Dramatic Poem - A composition of verse that portrays the story of life or character, involving conflict and emotions.

  • Traditional dramatic poetry differs from dramatic prose mainly in the formal construction of the poetic utterance, which is organized on the basis of a repetitive rhythmic structure for each line. Dramatic poetry, in other words, gives us spoken language which departs considerably from naturalistic speech patterns, mainly because the poetry is more tightly and formally organized (i.e., patterned).

End Rhyme – A rhyme occurring in the terminating word or syllable of one line of poetry with that of another line, as opposed to internal rhyme.

Epic - An Epic is a long narrative poem celebrating the adventures and achievements of a hero...epics deal with the traditions, mythical or historical, of a nation.

Beowulf, The Iliad and the Odyssey,

and Aeneid

Epigram - Epigrams are short satirical poems ending with either a humorous retort or a stinging punch-line.

  • “What is an Epigram? A dwarfish whole,Its body brevity, and wit its soul.”

    --Samuel Coleridge

Extended Metaphor - A metaphor which is drawn-out beyond the usual word or phrase to extend throughout a stanza or an entire poem, usually by using multiple comparisons between the unlike objects or ideas.

  • Well, son, I'll tell you:Life for me ain't been no crystal stair.It's had tacks in it,And splinters,And boards torn up,And places with no carpet on the floor --Bare.But all the timeI'se been a-climbin' on,And reachin' landin's,And turnin' corners,And sometimes goin' in the darkWhere there ain't been no light.So boy, don't you turn back.Don't you set down on the steps'Cause you finds it's kinder hard.Don't you fall now --For I'se still goin', honey,I'se still climbin',And life for me ain't been no crystal stair.

    -- “Mother to Son” by Langston Hughes

Foot– A rhythmic or metrical unit; the division in verse of a group of syllables, one of which is long or accented.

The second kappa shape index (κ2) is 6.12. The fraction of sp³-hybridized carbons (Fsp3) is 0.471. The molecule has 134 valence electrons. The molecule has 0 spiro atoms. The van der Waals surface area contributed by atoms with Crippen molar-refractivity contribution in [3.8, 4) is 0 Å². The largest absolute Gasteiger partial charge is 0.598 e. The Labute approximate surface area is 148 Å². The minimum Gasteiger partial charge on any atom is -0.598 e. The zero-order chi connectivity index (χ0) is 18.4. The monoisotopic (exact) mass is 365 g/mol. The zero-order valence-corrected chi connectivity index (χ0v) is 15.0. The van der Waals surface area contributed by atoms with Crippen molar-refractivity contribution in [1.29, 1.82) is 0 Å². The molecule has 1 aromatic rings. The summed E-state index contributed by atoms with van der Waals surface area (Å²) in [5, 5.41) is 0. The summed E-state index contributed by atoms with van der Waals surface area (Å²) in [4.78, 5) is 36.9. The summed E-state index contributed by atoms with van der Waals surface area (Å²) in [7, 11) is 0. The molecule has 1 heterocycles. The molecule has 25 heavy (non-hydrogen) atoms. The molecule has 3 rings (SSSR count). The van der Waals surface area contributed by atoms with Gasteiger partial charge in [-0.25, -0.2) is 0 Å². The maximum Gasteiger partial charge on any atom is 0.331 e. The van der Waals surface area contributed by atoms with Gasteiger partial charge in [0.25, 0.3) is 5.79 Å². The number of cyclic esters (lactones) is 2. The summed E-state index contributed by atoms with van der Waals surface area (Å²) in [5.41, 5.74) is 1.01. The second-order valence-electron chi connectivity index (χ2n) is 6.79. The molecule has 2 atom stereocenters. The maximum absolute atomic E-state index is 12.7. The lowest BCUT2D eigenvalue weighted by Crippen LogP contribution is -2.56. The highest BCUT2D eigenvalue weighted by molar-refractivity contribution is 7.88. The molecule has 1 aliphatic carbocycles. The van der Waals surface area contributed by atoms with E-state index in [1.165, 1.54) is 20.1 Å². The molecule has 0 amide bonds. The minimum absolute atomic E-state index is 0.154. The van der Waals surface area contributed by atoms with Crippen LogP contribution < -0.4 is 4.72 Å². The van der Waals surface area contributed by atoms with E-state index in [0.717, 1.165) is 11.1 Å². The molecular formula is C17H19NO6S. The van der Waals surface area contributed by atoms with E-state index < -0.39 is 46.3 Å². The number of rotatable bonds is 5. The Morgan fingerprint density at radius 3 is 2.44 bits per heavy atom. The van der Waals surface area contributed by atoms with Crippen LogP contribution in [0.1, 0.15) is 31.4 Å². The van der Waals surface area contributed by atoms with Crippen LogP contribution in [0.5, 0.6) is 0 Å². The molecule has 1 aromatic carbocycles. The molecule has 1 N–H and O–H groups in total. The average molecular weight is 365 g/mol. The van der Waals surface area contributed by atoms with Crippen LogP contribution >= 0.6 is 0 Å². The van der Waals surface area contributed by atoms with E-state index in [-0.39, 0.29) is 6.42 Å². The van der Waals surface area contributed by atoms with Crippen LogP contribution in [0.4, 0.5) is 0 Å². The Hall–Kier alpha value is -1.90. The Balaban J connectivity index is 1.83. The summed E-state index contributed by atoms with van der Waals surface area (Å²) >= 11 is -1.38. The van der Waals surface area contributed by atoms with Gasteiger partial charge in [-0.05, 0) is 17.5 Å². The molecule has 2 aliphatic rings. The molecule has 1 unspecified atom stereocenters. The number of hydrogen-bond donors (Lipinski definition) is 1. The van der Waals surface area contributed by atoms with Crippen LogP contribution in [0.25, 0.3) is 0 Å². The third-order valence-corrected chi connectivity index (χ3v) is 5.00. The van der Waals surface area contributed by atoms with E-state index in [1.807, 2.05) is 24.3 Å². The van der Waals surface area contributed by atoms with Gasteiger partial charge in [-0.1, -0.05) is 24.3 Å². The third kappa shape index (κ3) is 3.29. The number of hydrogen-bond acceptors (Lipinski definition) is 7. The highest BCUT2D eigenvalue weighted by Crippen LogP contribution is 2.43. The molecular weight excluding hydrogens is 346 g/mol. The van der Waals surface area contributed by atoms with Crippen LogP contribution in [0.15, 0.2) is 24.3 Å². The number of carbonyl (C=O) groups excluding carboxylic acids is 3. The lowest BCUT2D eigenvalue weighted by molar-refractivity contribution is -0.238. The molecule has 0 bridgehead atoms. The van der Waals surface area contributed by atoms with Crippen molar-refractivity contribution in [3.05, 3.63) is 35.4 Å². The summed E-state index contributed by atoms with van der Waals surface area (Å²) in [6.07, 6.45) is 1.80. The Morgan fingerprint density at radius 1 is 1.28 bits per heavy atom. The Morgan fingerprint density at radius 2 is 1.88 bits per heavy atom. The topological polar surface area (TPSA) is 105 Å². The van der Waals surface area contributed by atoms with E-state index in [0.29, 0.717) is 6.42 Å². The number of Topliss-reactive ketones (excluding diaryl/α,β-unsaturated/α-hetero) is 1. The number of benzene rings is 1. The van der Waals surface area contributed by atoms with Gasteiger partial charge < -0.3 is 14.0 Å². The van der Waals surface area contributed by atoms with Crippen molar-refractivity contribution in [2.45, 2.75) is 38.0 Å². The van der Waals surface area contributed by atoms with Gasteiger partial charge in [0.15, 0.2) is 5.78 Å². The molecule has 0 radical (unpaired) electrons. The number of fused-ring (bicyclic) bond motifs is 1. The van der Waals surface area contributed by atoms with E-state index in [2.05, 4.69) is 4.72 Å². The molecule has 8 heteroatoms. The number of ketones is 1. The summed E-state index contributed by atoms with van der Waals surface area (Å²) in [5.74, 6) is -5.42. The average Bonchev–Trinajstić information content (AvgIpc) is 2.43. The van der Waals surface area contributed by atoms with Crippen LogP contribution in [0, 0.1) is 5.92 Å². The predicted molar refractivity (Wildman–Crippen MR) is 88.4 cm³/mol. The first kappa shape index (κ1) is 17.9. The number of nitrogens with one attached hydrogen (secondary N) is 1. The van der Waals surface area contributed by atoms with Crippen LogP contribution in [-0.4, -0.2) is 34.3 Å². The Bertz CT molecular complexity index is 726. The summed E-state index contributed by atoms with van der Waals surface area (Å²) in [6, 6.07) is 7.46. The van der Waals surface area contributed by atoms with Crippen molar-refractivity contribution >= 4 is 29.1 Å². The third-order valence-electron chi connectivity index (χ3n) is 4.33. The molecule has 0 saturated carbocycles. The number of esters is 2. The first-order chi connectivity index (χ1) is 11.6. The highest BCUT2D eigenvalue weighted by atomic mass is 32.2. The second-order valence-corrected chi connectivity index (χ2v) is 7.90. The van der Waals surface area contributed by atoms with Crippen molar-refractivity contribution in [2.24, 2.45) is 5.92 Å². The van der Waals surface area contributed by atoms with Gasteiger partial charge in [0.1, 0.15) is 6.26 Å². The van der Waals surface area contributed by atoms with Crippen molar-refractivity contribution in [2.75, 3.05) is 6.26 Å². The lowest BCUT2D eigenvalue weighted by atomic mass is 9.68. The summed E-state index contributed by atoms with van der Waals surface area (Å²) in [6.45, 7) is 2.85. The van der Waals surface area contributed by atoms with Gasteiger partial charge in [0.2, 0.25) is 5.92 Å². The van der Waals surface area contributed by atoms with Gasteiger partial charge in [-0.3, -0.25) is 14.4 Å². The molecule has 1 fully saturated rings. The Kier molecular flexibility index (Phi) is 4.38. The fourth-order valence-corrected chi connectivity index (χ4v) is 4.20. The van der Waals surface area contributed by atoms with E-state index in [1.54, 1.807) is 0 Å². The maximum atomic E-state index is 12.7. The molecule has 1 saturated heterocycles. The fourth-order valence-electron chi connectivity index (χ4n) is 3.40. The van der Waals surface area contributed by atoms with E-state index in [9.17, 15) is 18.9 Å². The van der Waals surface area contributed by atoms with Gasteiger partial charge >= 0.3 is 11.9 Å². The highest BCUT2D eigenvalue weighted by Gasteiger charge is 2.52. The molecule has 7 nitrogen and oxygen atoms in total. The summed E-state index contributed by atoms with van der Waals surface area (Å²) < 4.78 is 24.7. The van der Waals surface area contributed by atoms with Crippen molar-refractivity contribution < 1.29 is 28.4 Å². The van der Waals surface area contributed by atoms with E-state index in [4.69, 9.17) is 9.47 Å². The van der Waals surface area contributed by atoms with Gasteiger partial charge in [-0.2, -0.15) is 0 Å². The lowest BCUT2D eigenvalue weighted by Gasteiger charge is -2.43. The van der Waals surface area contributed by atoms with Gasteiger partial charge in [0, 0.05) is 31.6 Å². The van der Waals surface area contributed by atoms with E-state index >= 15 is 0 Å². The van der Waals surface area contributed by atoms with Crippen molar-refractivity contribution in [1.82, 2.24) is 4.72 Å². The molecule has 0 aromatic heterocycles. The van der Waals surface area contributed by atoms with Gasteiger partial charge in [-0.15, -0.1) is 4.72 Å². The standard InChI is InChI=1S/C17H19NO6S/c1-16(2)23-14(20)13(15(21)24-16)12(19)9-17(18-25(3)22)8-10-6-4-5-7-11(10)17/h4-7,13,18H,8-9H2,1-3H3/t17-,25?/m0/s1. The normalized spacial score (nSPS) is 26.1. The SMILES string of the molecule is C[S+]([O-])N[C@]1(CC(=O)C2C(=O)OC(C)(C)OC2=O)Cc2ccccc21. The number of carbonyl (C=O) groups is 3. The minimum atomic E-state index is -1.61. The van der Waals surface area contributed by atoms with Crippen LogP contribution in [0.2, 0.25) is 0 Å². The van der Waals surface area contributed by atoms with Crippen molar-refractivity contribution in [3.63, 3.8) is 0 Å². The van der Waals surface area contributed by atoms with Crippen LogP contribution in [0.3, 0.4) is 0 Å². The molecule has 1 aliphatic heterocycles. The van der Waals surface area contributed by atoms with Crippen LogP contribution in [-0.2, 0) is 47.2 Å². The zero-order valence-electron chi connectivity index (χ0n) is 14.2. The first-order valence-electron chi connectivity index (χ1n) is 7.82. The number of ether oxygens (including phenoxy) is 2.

• Iamb or Iambus (iambic): = u /

  • behold, amuse, arise, awake, return, Noel, depict, destroy, inject,

  • inscribe, insist, employ, "to be," inspire, unwashed, "Of Mice and

  • Men," "the South will rise again."

  • Trochee (trochaic): = / u

  • / u

  • happy, hammer, Pittsburgh, nugget, double, incest, injure, roses,

  • hippie, bubba, beat it, clever, dental, dinner, shatter, pitcher,

  • Cleveland, chosen, planet, chorus, widow, bladder, cuddle, slacker,

  • doctor, Memphis, "Doctor Wheeler," "Douglas County," market, picket

  • Spondee (spondaic): = / /

  • / /

  • football, Mayday, D-Day, heartbreak, Key West, shortcake, plopplop,

  • fizz-fizz, drop-dead, dead man, dumbbell, childhood, goofoff,

  • race-track, bathrobe, black hole, breakdown, love-song

  • Dactyl (dactylic): = / u u

  • / u u

  • strawberry, carefully, changeable, merrily, mannequin, tenderly,

  • prominent, buffalo, Bellingham, bitterly, notable, horrible,

  • glycerin, parable, scorpion, Indianapolis, Jefferson

  • Anapest (anapestic): = u u /

  • u u /

  • understand, interrupt, comprehend, anapest, New Rochelle,

  • contradict, "get a life," Coeur d'Alene, "In the blink of an eye"

  • There are five most commonly used sets of feet are iambic (iamb), trochaic (trochee), anapestic (anapest), dactylic (dactyl), and spondaic (spondee).

Free Verse - Poetry that is based on the irregular rhythmic CADENCE or the recurrence, with variations, of phrases, images, and syntactical patterns rather than the conventional use of METER. RHYME may or may not be present in free verse, but when it is, it is used with great freedom.

  • “All truths wait in all things They neither hasten their own delivery nor resist it, They do not need the obstetric forceps of the surgeon.”

    --Walt Whitman, Leaves of Grass

Haiku- A form of Japanese poetry which states in three lines of five, seven, and five syllables a clear picture designed to arouse a distinct emotion and suggest a specific spiritual insight.

  • “Green frog,Is your body alsofreshly painted?”

    --Ryunosuke Akutagawa